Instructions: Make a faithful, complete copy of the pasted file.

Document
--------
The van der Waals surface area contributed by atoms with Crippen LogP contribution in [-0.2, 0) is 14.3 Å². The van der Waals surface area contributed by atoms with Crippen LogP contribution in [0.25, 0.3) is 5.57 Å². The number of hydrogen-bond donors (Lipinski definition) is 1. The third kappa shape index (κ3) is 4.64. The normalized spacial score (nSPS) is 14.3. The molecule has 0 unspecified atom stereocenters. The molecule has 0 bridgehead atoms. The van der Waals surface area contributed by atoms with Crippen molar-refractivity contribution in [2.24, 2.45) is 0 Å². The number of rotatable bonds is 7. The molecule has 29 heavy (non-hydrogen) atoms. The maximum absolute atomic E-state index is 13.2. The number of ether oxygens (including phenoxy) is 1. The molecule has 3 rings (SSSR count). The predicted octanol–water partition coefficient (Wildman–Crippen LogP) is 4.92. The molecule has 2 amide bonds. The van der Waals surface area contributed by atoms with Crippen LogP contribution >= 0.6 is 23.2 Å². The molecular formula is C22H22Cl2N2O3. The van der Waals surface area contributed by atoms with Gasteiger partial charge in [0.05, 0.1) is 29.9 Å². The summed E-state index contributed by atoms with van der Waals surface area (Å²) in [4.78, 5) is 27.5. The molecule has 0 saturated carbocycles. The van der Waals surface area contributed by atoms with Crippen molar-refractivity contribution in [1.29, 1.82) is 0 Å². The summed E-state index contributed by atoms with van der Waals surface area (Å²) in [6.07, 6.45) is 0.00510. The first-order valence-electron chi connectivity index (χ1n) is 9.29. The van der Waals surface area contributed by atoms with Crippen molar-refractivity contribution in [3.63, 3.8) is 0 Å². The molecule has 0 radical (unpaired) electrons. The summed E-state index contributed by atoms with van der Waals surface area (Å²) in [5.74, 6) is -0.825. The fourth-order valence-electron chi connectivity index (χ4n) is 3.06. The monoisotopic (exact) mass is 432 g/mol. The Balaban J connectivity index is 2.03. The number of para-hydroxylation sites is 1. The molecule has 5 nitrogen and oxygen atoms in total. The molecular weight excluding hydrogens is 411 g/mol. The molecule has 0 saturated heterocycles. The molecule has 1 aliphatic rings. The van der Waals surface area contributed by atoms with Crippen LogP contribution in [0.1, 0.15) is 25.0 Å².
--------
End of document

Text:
The van der Waals surface area contributed by atoms with Crippen LogP contribution in [-0.2, 0) is 14.3 Å². The van der Waals surface area contributed by atoms with Crippen LogP contribution in [0.25, 0.3) is 5.57 Å². The number of hydrogen-bond donors (Lipinski definition) is 1. The third kappa shape index (κ3) is 4.64. The normalized spacial score (nSPS) is 14.3. The molecule has 0 unspecified atom stereocenters. The molecule has 0 bridgehead atoms. The van der Waals surface area contributed by atoms with Crippen molar-refractivity contribution in [2.24, 2.45) is 0 Å². The number of rotatable bonds is 7. The molecule has 29 heavy (non-hydrogen) atoms. The maximum absolute atomic E-state index is 13.2. The number of ether oxygens (including phenoxy) is 1. The molecule has 3 rings (SSSR count). The predicted octanol–water partition coefficient (Wildman–Crippen LogP) is 4.92. The molecule has 2 amide bonds. The van der Waals surface area contributed by atoms with Crippen LogP contribution >= 0.6 is 23.2 Å². The molecular formula is C22H22Cl2N2O3. The van der Waals surface area contributed by atoms with Gasteiger partial charge in [0.05, 0.1) is 29.9 Å². The summed E-state index contributed by atoms with van der Waals surface area (Å²) in [4.78, 5) is 27.5. The molecule has 0 saturated carbocycles. The van der Waals surface area contributed by atoms with Crippen molar-refractivity contribution in [1.29, 1.82) is 0 Å². The summed E-state index contributed by atoms with van der Waals surface area (Å²) in [6.07, 6.45) is 0.00510. The first-order valence-electron chi connectivity index (χ1n) is 9.29. The van der Waals surface area contributed by atoms with Crippen molar-refractivity contribution in [3.63, 3.8) is 0 Å². The molecule has 0 radical (unpaired) electrons. The summed E-state index contributed by atoms with van der Waals surface area (Å²) in [5.74, 6) is -0.825. The fourth-order valence-electron chi connectivity index (χ4n) is 3.06. The monoisotopic (exact) mass is 432 g/mol. The Balaban J connectivity index is 2.03. The number of para-hydroxylation sites is 1. The molecule has 5 nitrogen and oxygen atoms in total. The molecular weight excluding hydrogens is 411 g/mol. The molecule has 0 saturated heterocycles. The molecule has 1 aliphatic rings. The van der Waals surface area contributed by atoms with Crippen LogP contribution in [0.1, 0.15) is 25.0 Å².